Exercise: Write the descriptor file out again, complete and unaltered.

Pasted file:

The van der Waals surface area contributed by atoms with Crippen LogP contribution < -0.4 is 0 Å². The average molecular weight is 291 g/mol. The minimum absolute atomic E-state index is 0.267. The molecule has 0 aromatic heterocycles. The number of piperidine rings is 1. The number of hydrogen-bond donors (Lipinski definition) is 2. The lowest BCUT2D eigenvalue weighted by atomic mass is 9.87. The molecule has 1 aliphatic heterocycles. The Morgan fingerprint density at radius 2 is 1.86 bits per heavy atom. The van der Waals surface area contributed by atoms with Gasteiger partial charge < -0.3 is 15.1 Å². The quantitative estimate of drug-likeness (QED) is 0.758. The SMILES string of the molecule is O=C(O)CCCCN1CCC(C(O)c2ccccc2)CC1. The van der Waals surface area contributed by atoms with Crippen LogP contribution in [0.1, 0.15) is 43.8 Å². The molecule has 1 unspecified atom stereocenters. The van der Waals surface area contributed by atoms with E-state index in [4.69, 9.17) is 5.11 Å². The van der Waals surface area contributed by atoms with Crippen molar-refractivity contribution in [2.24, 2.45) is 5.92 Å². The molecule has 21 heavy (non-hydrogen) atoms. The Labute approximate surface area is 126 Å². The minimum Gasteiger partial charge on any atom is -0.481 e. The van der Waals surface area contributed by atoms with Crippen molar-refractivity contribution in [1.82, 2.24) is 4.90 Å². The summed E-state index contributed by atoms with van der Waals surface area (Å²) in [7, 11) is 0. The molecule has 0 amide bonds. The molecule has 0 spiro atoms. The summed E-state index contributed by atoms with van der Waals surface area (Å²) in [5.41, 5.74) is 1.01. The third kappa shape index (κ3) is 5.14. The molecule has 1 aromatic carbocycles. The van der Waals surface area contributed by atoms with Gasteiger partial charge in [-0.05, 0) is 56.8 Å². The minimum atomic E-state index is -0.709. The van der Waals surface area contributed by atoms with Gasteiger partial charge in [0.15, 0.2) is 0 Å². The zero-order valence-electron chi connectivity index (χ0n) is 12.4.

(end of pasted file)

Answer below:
The van der Waals surface area contributed by atoms with Crippen LogP contribution < -0.4 is 0 Å². The average molecular weight is 291 g/mol. The minimum absolute atomic E-state index is 0.267. The molecule has 0 aromatic heterocycles. The number of piperidine rings is 1. The number of hydrogen-bond donors (Lipinski definition) is 2. The lowest BCUT2D eigenvalue weighted by atomic mass is 9.87. The molecule has 1 aliphatic heterocycles. The Morgan fingerprint density at radius 2 is 1.86 bits per heavy atom. The van der Waals surface area contributed by atoms with Gasteiger partial charge < -0.3 is 15.1 Å². The quantitative estimate of drug-likeness (QED) is 0.758. The SMILES string of the molecule is O=C(O)CCCCN1CCC(C(O)c2ccccc2)CC1. The van der Waals surface area contributed by atoms with Crippen LogP contribution in [0.1, 0.15) is 43.8 Å². The molecule has 1 unspecified atom stereocenters. The van der Waals surface area contributed by atoms with E-state index in [4.69, 9.17) is 5.11 Å². The van der Waals surface area contributed by atoms with Crippen molar-refractivity contribution in [2.24, 2.45) is 5.92 Å². The molecule has 21 heavy (non-hydrogen) atoms. The Labute approximate surface area is 126 Å². The minimum Gasteiger partial charge on any atom is -0.481 e. The van der Waals surface area contributed by atoms with Crippen molar-refractivity contribution in [1.82, 2.24) is 4.90 Å². The summed E-state index contributed by atoms with van der Waals surface area (Å²) in [7, 11) is 0. The molecule has 0 amide bonds. The molecule has 0 spiro atoms. The summed E-state index contributed by atoms with van der Waals surface area (Å²) in [5.41, 5.74) is 1.01. The third kappa shape index (κ3) is 5.14. The molecule has 1 aromatic carbocycles. The van der Waals surface area contributed by atoms with Gasteiger partial charge in [-0.05, 0) is 56.8 Å². The minimum atomic E-state index is -0.709. The van der Waals surface area contributed by atoms with Gasteiger partial charge in [0.15, 0.2) is 0 Å². The zero-order valence-electron chi connectivity index (χ0n) is 12.4.